4. This thread is going sideways…. There is ZERO reason to even talk about motor swapping, if cannante doesn’t even have a blown jug. Vehicles with blown motors usually don’t start up and run nicely otherwise. The first thing to do is to verify what kind of “knock” the engine even has. cannante, if the noise is subtle, as by your comments it probably is, let’s start by trying to figure out what it actually is before jumping to conclusions and spending 5-15k on a motor swap you might not even need! The simplest path is to have a reputable shop look at it and diagnose it. But, if it is rod knock then driving the vehicle does more damage. If the noise is subtle and not crazy loud, then there is a fair likelihood the motor can be salvaged. I have replaced rod bearings on several engines with them still in the vehicle. Rod knock: If the knocking occurs at a stop with the truck in neutral or park while lightly reving the engine, it is rod knock. This will usually happen the loudest at the peak where you let off and the engine for a moment is unloaded. This is gentle reving mind you. Detonation knock: This is usually a much quieter noise than rod knock but in the right circumstances can sound identical. This won’t occur with the truck stationary in neutral and gently reving it up/down. This occurs while driving it under load. If it rattles a little when slightly tipping the throttle in while cruising on the highway, mild detonation. If it sounds like marbles in a coffee can during a specific rpm band while accelerating only, severe knock. This is a quick and abridged version and maybe not a 100% perfect description, but it will get you much closer. Let’s start with figuring out what this noise is first and if it can be fixed before we worry about swapping the engine….
  5. You are not even on the same page. It is VERY EASY to find rebuilt Toyota 22R and 22RE engines manufactured by professional rebuilding companies. Not some wanker sitting in their home garage claiming that a tune up is a rebuilt engine. Those people aren’t intelligent enough to arrange shipment for an engine and a core online. You can go on eBay and find a handful of options and every single one has a detailed description of what was done. No none of these professionals are going to give you receipts for the parts. Be real. cannante, low fuel pressure from a bad fuel pump could potentially cause engine knock/ping/detonation. This is vastly different from rod knock caused by bad engine bearings. But it can actually sound about the same. Or close enough for the untrained ear. This is especially true when it isn’t super loud. The rebuilt engines by reputable rebuilders are Toyota motors that have been given new life. They should be as reliable as the original ones, as long as decent quality parts were used. Your engine could also be rebuilt again. Just because it was rebuilt before doesn’t mean it can’t be agin. But it would be simpler to use it for a core and get a reman engine. This is assuming yours is even damaged….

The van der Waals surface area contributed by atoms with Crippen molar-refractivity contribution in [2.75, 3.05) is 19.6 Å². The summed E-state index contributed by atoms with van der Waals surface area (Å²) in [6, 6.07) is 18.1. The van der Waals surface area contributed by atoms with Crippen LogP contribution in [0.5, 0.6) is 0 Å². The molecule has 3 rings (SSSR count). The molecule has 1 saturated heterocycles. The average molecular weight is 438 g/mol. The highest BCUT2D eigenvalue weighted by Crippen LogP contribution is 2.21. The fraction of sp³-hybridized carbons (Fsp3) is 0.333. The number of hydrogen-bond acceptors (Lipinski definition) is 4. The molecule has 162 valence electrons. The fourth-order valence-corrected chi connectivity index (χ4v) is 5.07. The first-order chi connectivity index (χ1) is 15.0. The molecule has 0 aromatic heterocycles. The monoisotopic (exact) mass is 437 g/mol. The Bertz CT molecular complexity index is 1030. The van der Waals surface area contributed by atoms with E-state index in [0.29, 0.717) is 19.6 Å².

6. First off I wouldn’t bother with an “engine or oil flush” as I haven’t seen a single shop in 25 years that still has one of the actual machines to do it. There might still be one out there somewhere, but they went away for a reason. A simple cleaner, like BG sells, and an oil change are more than enough. And even this is probably too much. A little oil on the air filter really isn’t even an issue UNLESS it is getting sucked into the engine airstream and causing pinking or detonation. Engines are designed to handle some, hence the design of the PCV system. A new pcv valve also doesn’t mean it is good. Test it. Verify. It’s a cheaply made and very basic part. You can do a head gasket test super easily yourself. Autozone has a block test kit. It’s $30 or a free rental. They might charge you for a bottle of test fluid. Very easy to do. Watch a few videos. Since a head gasket has recently been done, this would be a good idea to do just to verify. But before you chase potentially imaginary issues, is the engine even running poorly??? If not, leave it alone! At most, do your block test for some extra piece of mind. If you want to be paranoid, setup an inspection interval. Maybe every 1000 miles check or even change the air filter. Take a picture of the filter and your odometer. This would be a simple way to see if it gets worse.